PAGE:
by John Gittings
Oxford University Press, 2011
John Gittings has chosen a very broad subject – the development of ‘peace consciousness’ from ancient Greece to the present day. He starts by looking at how Homer, rather than supporting the Trojan War, stresses the futility and violence of it. As a contrast he analyses Chinese texts, where songs and poetry show how deeply the common people wanted peace – but who among the leaders ever listens to them? Shakespeare’s plays are studied including, of course, Henry V, and the conclusion there seemed to be that Shakespeare didn’t support war – but neither did he actively support peace. Erasmus however, did. Looking at his work Gittings makes an easily missed and important point: Erasmus’ writings on peace will not be available in academic bookshops when Machiavelli’s The Art of War always will – the kind of unthinking censorship that takes peace off the agenda and makes it invisible.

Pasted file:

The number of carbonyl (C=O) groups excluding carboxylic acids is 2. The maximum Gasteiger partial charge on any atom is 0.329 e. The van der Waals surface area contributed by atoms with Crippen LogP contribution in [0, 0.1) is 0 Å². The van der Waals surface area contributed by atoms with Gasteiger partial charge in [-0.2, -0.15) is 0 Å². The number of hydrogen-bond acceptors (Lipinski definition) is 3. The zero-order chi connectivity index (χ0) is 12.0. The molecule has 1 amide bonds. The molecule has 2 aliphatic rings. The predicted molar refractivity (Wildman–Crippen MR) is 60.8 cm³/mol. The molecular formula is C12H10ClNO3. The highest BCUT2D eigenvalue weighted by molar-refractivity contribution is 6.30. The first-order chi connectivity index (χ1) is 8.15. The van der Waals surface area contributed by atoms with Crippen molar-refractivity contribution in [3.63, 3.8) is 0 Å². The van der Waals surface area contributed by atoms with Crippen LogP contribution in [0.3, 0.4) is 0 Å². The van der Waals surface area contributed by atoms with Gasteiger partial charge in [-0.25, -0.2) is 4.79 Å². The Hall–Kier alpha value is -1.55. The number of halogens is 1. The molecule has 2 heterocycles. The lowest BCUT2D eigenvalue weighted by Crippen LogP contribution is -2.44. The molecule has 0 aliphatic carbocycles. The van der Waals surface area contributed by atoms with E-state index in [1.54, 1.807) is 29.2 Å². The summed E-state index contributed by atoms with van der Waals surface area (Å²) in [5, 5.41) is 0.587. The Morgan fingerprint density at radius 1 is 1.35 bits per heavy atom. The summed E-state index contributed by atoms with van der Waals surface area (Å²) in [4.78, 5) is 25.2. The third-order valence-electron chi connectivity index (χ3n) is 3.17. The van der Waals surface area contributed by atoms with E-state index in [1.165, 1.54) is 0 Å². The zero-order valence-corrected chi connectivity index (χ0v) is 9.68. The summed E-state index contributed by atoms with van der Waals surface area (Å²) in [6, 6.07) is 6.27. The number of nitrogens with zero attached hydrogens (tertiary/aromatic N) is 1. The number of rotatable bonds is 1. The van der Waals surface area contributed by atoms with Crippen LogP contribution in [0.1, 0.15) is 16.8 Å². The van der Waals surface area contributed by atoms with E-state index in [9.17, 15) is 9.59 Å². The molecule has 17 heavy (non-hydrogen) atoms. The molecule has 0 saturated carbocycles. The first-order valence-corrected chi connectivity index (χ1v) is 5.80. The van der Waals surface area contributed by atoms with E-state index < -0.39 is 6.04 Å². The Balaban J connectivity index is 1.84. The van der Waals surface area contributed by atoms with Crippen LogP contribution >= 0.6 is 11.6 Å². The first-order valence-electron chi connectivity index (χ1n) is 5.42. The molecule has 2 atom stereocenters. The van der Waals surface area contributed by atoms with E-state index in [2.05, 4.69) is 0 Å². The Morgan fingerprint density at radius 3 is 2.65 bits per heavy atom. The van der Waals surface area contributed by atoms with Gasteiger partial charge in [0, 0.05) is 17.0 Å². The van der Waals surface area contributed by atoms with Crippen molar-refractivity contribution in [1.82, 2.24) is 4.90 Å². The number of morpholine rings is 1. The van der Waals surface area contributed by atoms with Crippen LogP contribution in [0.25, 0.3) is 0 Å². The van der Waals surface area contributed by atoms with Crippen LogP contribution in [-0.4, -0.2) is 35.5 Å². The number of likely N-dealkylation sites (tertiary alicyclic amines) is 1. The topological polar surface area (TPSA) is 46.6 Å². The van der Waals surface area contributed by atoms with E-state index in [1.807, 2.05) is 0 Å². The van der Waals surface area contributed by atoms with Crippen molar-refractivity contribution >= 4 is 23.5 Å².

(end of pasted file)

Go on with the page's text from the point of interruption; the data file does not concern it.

Gittings charts, in great detail, the growth of peace activism in the 19th century, the forming of societies and efforts made to abolish war. For good clear historical exposition you can’t do better than this book, but there is a glaring and curious omission. Recounting the efforts for peace from the 1899 Hague Conference to the foundation of the League of Nations there is no mention at all of the work that went into the Kellogg-Briand Pact.
The history of the Cold War and the disgraceful sabotaging of any peace initiatives by the great powers was truly disheartening, while the growth of peace studies and new organisations is positive. But by the end, having been very ably taken through the history of peace initiatives during the last 200 years I was, sadly, left with the impression that the ‘glorious art’ had failed us. We should, quite rightly, celebrate past efforts and the people behind them, but surely it is time we addressed the reasons for their failure and explored different ways of creating peace.